This March marked an important anniversary in my life. Half a lifetime ago, on 25 March 1989, I was received into full communion with the Catholic Church.
As a fifteen-year-old Anglican I was about as far away as anyone could be from the Catholic Church: I identified strongly with the evangelical movement in Anglicanism, accepting many of its myths and prejudices about Catholics, even wondering whether most Catholics were actually Christians and had even been 'saved'.
However, I eventually met someone whose very extreme prejudices about Catholics I thought were unrealistic and being brought up in an environment that encouraged me to be open-minded and consider ideas on their merits, I decided to practise this approach.
So before slinging off at Catholics again, I actually read some Catholic literature to find out what arguments they had for their beliefs.
Assuming such material would lack intellectual substance, I snuck into the porch of St Francis' Church, Melbourne, grabbed a few pamphlets and ran, hoping nobody would notice me.
What a shock I was in for.
Having decided to suspend my prejudices for half an hour, I realised that the first pamphlet I read not only presented an intelligent argument, but one that made more sense than the Protestant position on the topic.
I was further intrigued by the fact that the first pamphlet I chose to read was written by one Fr Peter Elliott, himself a convert from Anglicanism.
What in the world would make anyone take such a drastic step?
At around the same time, I was introduced to Anglo-Catholic liturgy by a school friend. What struck me through this experience was the mystical transcendent dimension of worship that I had never encountered.
So I came to identify myself as an Anglo-Catholic, particularly as I could not fully accept all the claims of the Catholic Church. Meanwhile my devotional practices also became more Catholic.
Nevertheless, my unease with Anglican claims grew - although I still accepted the 'branch theory', that is, that the Anglican Church is the English branch of the Catholic Church, which is also comprised of Churches such as the Greek Orthodox and Roman Catholic Churches.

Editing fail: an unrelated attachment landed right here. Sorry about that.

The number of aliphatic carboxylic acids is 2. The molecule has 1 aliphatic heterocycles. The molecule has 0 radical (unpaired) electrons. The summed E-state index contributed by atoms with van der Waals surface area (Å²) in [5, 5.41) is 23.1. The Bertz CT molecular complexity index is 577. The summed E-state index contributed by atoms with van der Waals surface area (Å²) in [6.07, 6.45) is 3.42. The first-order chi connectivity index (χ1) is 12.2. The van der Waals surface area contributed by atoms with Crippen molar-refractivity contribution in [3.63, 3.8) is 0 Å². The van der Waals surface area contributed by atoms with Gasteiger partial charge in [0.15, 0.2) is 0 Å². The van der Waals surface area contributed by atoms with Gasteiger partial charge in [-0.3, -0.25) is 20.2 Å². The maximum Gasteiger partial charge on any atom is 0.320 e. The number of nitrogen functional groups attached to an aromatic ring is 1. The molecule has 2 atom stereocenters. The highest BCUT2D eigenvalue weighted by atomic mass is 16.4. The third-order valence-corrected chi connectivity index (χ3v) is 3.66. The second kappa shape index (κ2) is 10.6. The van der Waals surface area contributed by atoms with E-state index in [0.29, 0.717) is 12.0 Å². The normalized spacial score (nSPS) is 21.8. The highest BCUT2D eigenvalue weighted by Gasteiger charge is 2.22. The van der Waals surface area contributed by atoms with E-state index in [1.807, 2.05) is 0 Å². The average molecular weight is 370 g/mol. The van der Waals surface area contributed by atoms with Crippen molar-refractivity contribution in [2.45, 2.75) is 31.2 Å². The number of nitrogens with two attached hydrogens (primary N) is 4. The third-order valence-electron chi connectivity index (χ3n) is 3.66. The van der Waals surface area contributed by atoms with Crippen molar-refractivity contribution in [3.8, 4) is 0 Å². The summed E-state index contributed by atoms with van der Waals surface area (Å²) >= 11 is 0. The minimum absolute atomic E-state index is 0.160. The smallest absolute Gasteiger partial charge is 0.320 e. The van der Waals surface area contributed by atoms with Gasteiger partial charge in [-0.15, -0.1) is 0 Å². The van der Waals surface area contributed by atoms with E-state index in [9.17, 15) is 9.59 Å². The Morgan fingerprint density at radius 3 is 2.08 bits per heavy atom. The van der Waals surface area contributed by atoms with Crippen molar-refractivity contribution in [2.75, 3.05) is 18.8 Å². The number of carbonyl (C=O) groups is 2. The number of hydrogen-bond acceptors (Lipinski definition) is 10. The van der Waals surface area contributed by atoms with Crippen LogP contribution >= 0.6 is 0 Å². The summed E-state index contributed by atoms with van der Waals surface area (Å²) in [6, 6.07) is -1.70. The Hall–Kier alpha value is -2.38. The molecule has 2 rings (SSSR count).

During the course of my final year at an Anglican boys' school we studied the English Reformation, listening to, of all things, tapes on the subject by Fr Peter Elliott.
Henry VIII's break with Rome for essentially selfish reasons rather than to reform the Church hit me like a ton of bricks.
Furthermore, the changes in doctrine implemented during the reigns of Edward VI and Elizabeth I were at variance with what the Church in England had always believed.
The ordination of women to the diaconate at the time also undermined the Anglican Church's claims to catholicity. If the Anglican Church were a branch of the Catholic Church, would it really go it alone on an important matter such as ordination, without the consent of the other branches?
Furthermore, women's ordination created division in the Church to the extent that one diocese could have women priests but the neighbouring diocese or province would not even recognise their orders! Was this the unity Christ prayed for?
While I intellectually accepted most of the Catholic Church's claims by the time I commenced university, during the next two years I gradually came to accept them on a spiritual level.
The more I read, the more I realised that Catholic beliefs reflected what the early Church taught and believed rather than Protestant teachings.
The pieces of the Catholic 'jigsaw' gradually fell into place. For example, St Ignatius of Antioch, writing early in the second century, stated that heretics called Docetists refused to receive Communion because they denied the Eucharist was the body of Christ due to their disbelief in the Incarnation.
Who was more likely to be correct about the Real Presence: Ignatius, or some reformer writing 1,500 years after Christ?
I gradually had to be honest with myself and admit that the doctrinal statements as contained in The Book of Common Prayer, and particularly in The Thirty-Nine Articles, could not be interpreted in a Catholic sense, but reflected Protestant beliefs.
Perhaps one of the biggest stumbling blocks was the papacy, particularly the concept of papal infallibility.
In addition to the historical and Scriptural evidence, which were becoming, in my mind, more convincing, was the notion that the papacy possessed an executive power to define a matter of faith and morals that could be used to avert a crisis of instability or dissension within the Church.
None of the other churches possessed such a structure with the inevitable result of unending division.
There were therefore two options: either the papacy was instituted by Christ for this very reason; or humans themselves had developed a highly effective institution to address the problem. The historical evidence pointed clearly to the former.
The final piece of the jigsaw fell into place in January 1989 while I was reading an historical account of the Fourth General Council of the Church, the Council of Chalcedon (451), a council which the Anglican Church regards as binding.
That council's fathers accepted the doctrinal definition of the hypostatic union with the acclamation, 'Peter has spoken through Leo.' The question then entered my mind: How could the definition of the council be accepted without the recognition of papal authority that the council fathers themselves accepted?
At that moment it was as if, to use a Scriptural metaphor, the veil of the temple was torn in two and I realised at long last that the claims of the Catholic Church had to be valid: Chalcedon could not be accepted unless one accepted the papacy - and I had always accepted Chalcedon. Within a week I commenced instruction with a priest.
Michael Daniel is a secondary school teacher in Melbourne and has been a regular contributor to 'AD2000' over the years. Part two of his conversion story will appear in the May edition.